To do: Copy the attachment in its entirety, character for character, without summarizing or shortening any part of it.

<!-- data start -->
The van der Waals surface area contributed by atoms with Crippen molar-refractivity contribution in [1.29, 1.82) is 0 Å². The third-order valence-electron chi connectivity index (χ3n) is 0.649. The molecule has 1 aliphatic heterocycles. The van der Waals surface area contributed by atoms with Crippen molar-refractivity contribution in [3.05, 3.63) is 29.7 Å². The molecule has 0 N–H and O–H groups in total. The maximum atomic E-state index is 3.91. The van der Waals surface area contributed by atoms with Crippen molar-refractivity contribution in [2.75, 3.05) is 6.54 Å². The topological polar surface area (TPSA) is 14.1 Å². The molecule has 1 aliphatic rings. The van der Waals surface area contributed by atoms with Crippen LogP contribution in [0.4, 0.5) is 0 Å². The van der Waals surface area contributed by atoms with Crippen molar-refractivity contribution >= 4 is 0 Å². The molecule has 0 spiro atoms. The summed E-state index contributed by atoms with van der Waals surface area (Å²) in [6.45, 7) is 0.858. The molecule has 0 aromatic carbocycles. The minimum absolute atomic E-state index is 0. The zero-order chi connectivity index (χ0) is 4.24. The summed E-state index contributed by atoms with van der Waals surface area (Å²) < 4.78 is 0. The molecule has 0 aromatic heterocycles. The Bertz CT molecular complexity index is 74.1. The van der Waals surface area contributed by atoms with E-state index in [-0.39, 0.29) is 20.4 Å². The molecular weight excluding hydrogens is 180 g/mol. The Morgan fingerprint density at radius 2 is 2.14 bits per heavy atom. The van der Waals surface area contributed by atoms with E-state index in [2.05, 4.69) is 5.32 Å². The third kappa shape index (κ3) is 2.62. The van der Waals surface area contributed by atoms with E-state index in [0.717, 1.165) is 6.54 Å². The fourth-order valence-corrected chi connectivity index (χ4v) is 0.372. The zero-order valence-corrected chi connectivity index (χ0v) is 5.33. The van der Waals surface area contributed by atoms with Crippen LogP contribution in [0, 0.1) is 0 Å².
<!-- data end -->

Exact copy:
The van der Waals surface area contributed by atoms with Crippen molar-refractivity contribution in [1.29, 1.82) is 0 Å². The third-order valence-electron chi connectivity index (χ3n) is 0.649. The molecule has 1 aliphatic heterocycles. The van der Waals surface area contributed by atoms with Crippen molar-refractivity contribution in [3.05, 3.63) is 29.7 Å². The molecule has 0 N–H and O–H groups in total. The maximum atomic E-state index is 3.91. The van der Waals surface area contributed by atoms with Crippen molar-refractivity contribution in [2.75, 3.05) is 6.54 Å². The topological polar surface area (TPSA) is 14.1 Å². The molecule has 1 aliphatic rings. The van der Waals surface area contributed by atoms with Crippen LogP contribution in [0.4, 0.5) is 0 Å². The van der Waals surface area contributed by atoms with Crippen molar-refractivity contribution >= 4 is 0 Å². The molecule has 0 spiro atoms. The summed E-state index contributed by atoms with van der Waals surface area (Å²) in [6.45, 7) is 0.858. The molecule has 0 aromatic carbocycles. The minimum absolute atomic E-state index is 0. The zero-order chi connectivity index (χ0) is 4.24. The summed E-state index contributed by atoms with van der Waals surface area (Å²) < 4.78 is 0. The molecule has 0 aromatic heterocycles. The Bertz CT molecular complexity index is 74.1. The van der Waals surface area contributed by atoms with E-state index in [-0.39, 0.29) is 20.4 Å². The molecular weight excluding hydrogens is 180 g/mol. The Morgan fingerprint density at radius 2 is 2.14 bits per heavy atom. The van der Waals surface area contributed by atoms with E-state index in [2.05, 4.69) is 5.32 Å². The third kappa shape index (κ3) is 2.62. The van der Waals surface area contributed by atoms with E-state index in [0.717, 1.165) is 6.54 Å². The fourth-order valence-corrected chi connectivity index (χ4v) is 0.372. The zero-order valence-corrected chi connectivity index (χ0v) is 5.33. The van der Waals surface area contributed by atoms with Crippen LogP contribution in [0, 0.1) is 0 Å².